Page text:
Post Options Post Options   Thanks (0) Thanks(0)     Back to Top Direct Link To This Post Posted: July/23/2004 at 17:45
ranburr View Drop Down
Optics Master
Optics Master

Joined: May/16/2004
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Points: 1082

Of you top three, I think they are all pretty close, with maybe the edge going to Pentax.  It is a tough call, I personally cannot tell much difference in the clarity and brightness between a Minox and a Kahles.  I don't think you will go wrong with any of them.  This is really the lowest level that I think you can go and still be happy with your selection.  The nice thing about any of these binos is that they should last forever and you really can't do much better without spending over $1,000.00.  The lower end stuff just tends to irritate most people.  I suggest you look at all of them and then decide.  Personally, I would see which one I could get the best deal on and buy that pair.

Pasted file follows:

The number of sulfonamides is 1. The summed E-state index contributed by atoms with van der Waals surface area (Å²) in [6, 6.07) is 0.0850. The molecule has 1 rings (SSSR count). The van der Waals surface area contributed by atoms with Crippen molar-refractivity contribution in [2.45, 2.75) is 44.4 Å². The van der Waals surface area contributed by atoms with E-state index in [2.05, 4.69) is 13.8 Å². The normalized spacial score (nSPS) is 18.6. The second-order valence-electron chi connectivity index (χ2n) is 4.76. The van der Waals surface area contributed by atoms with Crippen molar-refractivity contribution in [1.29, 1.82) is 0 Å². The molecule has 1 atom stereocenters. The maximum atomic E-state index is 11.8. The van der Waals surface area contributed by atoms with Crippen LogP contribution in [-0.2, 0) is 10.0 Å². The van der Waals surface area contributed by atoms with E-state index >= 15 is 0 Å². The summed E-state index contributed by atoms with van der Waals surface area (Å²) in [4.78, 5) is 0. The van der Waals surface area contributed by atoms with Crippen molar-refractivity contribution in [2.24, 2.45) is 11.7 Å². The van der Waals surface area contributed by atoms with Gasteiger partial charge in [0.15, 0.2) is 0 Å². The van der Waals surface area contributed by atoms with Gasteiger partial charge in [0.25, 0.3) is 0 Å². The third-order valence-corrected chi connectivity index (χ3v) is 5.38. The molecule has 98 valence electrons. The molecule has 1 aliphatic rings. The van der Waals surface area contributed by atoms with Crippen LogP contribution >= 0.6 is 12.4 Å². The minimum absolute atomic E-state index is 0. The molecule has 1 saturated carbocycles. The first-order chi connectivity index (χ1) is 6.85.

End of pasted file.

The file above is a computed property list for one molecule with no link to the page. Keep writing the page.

Post Options Post Options   Thanks (0) Thanks(0)     Back to Top Direct Link To This Post Posted: July/24/2004 at 01:22
gremlin View Drop Down
Optics Apprentice
Optics Apprentice

Joined: February/16/2004
Location: left of center
Status: Offline
Points: 115

I've tried a number of the binoculars that you've got listed here--maybe not in the exact magnification or objective sizes that you've listed, but certainly the same brand and series. 


I belong to a pretty active Audubon Society chapter and when we get together each month, we swap a lot of glass so we can get a feel for the different brands.  It's not uncommon for members of our group to have a dozen or more different binoculars (I've got fourteen myself... don't ask me why, I guess I'm just addicted--"Hi, my name is 'Gremlin' and I'm an opti-holic...").